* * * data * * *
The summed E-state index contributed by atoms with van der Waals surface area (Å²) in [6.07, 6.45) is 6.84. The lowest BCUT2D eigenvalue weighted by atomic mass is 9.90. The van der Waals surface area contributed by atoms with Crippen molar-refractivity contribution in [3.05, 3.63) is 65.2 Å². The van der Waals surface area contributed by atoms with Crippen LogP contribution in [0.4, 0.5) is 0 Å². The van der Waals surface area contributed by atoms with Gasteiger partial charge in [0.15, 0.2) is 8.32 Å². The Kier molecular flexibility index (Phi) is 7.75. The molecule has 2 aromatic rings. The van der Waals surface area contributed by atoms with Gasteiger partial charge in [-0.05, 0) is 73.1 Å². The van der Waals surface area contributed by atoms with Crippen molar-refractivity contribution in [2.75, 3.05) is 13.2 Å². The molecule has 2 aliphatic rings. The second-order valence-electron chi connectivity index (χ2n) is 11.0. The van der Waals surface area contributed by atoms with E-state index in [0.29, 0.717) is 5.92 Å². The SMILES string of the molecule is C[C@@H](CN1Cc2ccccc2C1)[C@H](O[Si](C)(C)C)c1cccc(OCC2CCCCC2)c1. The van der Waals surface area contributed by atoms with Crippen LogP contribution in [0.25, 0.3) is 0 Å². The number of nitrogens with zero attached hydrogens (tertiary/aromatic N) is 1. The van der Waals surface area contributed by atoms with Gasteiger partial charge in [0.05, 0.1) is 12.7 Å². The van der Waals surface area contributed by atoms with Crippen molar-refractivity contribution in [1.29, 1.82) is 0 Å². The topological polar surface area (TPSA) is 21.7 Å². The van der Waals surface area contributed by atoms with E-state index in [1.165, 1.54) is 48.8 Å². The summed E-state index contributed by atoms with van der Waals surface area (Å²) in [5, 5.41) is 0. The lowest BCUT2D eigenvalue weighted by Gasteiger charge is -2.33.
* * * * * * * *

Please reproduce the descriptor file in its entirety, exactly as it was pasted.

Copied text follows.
The summed E-state index contributed by atoms with van der Waals surface area (Å²) in [6.07, 6.45) is 6.84. The lowest BCUT2D eigenvalue weighted by atomic mass is 9.90. The van der Waals surface area contributed by atoms with Crippen molar-refractivity contribution in [3.05, 3.63) is 65.2 Å². The van der Waals surface area contributed by atoms with Crippen LogP contribution in [0.4, 0.5) is 0 Å². The van der Waals surface area contributed by atoms with Gasteiger partial charge in [0.15, 0.2) is 8.32 Å². The Kier molecular flexibility index (Phi) is 7.75. The molecule has 2 aromatic rings. The van der Waals surface area contributed by atoms with Gasteiger partial charge in [-0.05, 0) is 73.1 Å². The van der Waals surface area contributed by atoms with Crippen molar-refractivity contribution in [2.75, 3.05) is 13.2 Å². The molecule has 2 aliphatic rings. The second-order valence-electron chi connectivity index (χ2n) is 11.0. The van der Waals surface area contributed by atoms with E-state index in [0.29, 0.717) is 5.92 Å². The SMILES string of the molecule is C[C@@H](CN1Cc2ccccc2C1)[C@H](O[Si](C)(C)C)c1cccc(OCC2CCCCC2)c1. The van der Waals surface area contributed by atoms with Crippen LogP contribution in [0.25, 0.3) is 0 Å². The number of nitrogens with zero attached hydrogens (tertiary/aromatic N) is 1. The van der Waals surface area contributed by atoms with Gasteiger partial charge in [0.05, 0.1) is 12.7 Å². The van der Waals surface area contributed by atoms with Crippen molar-refractivity contribution in [1.29, 1.82) is 0 Å². The topological polar surface area (TPSA) is 21.7 Å². The van der Waals surface area contributed by atoms with E-state index in [1.165, 1.54) is 48.8 Å². The summed E-state index contributed by atoms with van der Waals surface area (Å²) in [5, 5.41) is 0. The lowest BCUT2D eigenvalue weighted by Gasteiger charge is -2.33.